During drain cycles, drain pump motor 7 can be activated by controller 70 to draw water and soil particles from space 23 through drain pump inlet 13 in bottom wall 16 of sump 2. As mentioned above, ramp 14 forms a ramped bottom wall to space 23 with drain pump inlet 13 located at the low point. Thus, soil particles in space 23 can be flushed to the drain pump inlet 13 during drain cycles. During drain cycles wash pump 4 can be de-activated, although those skilled in the art will understand that the wash pump can be allowed to operate during the initial portion of a drain cycle to facilitate washing of food particles out of tank 1 and off of filter element 25. As described above, soil size management system 8 can reduce the size of soil particles prior entry into drain pump 6. An advantage of routing wash water through the soil size management system 8 on the way to the drain pump is to avoid breaking soil particles into fine pieces that can pass through the filter element 25 and/or perforate hood 22 into wash pump 4 until the food particles are entering drain pump 6. Soil particles that pass into wash pump 4 can be re-deposited on dishes being washed reducing satisfaction with the performance of the dishwasher.

While the invention has been specifically described in connection with certain specific embodiments thereof, it is to be understood that this is by way of illustration and not of limitation, and the scope of the appended claims should be construed as broadly as the prior art will permit.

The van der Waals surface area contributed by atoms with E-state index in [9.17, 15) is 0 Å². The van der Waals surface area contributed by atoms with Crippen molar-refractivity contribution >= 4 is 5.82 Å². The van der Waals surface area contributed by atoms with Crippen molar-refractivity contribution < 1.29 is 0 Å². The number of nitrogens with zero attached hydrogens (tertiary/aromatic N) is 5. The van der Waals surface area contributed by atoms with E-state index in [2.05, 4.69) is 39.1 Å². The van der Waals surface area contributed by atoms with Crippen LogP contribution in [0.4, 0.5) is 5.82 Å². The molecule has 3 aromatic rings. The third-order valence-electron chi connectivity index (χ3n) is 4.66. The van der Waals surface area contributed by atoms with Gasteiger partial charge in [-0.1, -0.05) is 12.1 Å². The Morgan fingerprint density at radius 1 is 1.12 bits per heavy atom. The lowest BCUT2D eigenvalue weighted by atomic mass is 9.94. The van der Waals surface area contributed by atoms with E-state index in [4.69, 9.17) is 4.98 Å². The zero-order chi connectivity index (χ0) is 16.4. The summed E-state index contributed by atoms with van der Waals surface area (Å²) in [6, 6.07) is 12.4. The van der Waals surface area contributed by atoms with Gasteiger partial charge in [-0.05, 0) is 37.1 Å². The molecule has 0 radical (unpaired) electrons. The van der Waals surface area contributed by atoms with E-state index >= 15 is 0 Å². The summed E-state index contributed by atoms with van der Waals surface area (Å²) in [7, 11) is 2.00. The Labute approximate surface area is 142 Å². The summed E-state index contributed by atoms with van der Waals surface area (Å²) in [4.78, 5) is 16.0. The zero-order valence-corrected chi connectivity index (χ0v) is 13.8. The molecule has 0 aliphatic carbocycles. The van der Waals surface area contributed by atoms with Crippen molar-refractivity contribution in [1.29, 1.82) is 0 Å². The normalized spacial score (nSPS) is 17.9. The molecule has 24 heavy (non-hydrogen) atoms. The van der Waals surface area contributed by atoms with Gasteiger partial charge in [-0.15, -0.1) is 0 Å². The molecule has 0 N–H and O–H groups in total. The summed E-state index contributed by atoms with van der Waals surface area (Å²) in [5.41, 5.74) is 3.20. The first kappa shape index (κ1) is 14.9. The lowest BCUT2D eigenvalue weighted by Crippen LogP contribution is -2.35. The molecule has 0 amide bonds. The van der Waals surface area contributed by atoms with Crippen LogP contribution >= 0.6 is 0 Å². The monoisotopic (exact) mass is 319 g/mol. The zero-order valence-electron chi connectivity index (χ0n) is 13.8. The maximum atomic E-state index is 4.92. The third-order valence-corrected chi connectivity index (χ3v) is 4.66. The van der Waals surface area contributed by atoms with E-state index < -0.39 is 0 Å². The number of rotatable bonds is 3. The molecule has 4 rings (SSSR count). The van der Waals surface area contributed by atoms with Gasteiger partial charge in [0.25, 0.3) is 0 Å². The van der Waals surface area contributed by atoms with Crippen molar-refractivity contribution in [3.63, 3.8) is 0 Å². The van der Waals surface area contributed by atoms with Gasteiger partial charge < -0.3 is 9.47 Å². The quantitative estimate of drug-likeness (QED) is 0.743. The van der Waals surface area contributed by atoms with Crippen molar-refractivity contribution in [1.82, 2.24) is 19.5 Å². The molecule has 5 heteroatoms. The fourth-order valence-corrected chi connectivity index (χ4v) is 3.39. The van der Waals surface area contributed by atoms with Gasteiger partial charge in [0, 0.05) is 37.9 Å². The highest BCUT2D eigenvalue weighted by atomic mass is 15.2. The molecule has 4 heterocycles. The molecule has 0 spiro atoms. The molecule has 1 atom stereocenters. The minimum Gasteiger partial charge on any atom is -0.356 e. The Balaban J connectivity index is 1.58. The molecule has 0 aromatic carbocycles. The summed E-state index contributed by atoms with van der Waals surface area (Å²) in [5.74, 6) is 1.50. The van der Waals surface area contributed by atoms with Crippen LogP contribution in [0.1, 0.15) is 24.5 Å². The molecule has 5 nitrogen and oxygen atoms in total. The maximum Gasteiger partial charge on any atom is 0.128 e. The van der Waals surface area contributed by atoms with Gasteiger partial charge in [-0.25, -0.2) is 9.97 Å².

Referenced by
Citing PatentFiling datePublication dateApplicantTitle
US7588038 *Mar 10, 2005Sep 15, 2009Lg Electronics Inc.Sump assembly for dishwasher
US8192551Feb 20, 2009Jun 5, 2012Whirlpool CorporationObstacle sensing spray arm for a dishwashing machine
US8603255 *Jul 11, 2006Dec 10, 2013Bsh Bosch Und Siemens Hausgeraete GmbhDishwasher, in particular domestic dishwasher, and method for operating said dishwasher
US9005369Jun 20, 2011Apr 14, 2015Whirlpool CorporationFilter assembly for a dishwasher
US9010344Jun 20, 2011Apr 21, 2015Whirlpool CorporationRotating filter for a dishwashing machine
US20120138106 *Dec 3, 2010Jun 7, 2012Whirlpool CorporationDishwasher with single valve to fill multiple compartments
US20120138107 *Dec 3, 2010Jun 7, 2012Whirlpool CorporationDishwasher with single pump and filter unit for multiple compartments
DE102012110890A1 *Nov 13, 2012Jul 11, 2013Whirlpool Corporation (A Delaware Corporation)Rotationsfilteranordnung für einen Geschirrspüler
WO2010132898A1 *May 17, 2010Nov 18, 2010Metcraft, Inc.Rinsing/sanitizing system for a washing machine
Classifications
U.S. Classification134/58.00D, 134/113, 134/200, 134/57.00D, 134/111, 134/104.1
International ClassificationB08B3/02
Cooperative ClassificationA47L15/4206, A47L15/4208, A47L15/4227, A47L15/4225
European ClassificationA47L15/42A6, A47L15/42A4, A47L15/42C8B, A47L15/42C8
Legal Events
DateCodeEventDescription
May 22, 2012FPExpired due to failure to pay maintenance fee
Effective date: 20120401
Apr 1, 2012LAPSLapse for failure to pay maintenance fees
Nov 14, 2011REMIMaintenance fee reminder mailed
Jul 6, 2004ASAssignment
Owner name: WHIRLPOOL CORPORATION, MICHIGAN
Free format text: ASSIGNMENT OF ASSIGNORS INTEREST;ASSIGNORS:GURUBATHAM, VINCENT P.;SHARKEY, JOSEPH K.;TORBERG, AARONM.;AND OTHERS;REEL/FRAME:015553/0509;SIGNING DATES FROM 20040621 TO 20040624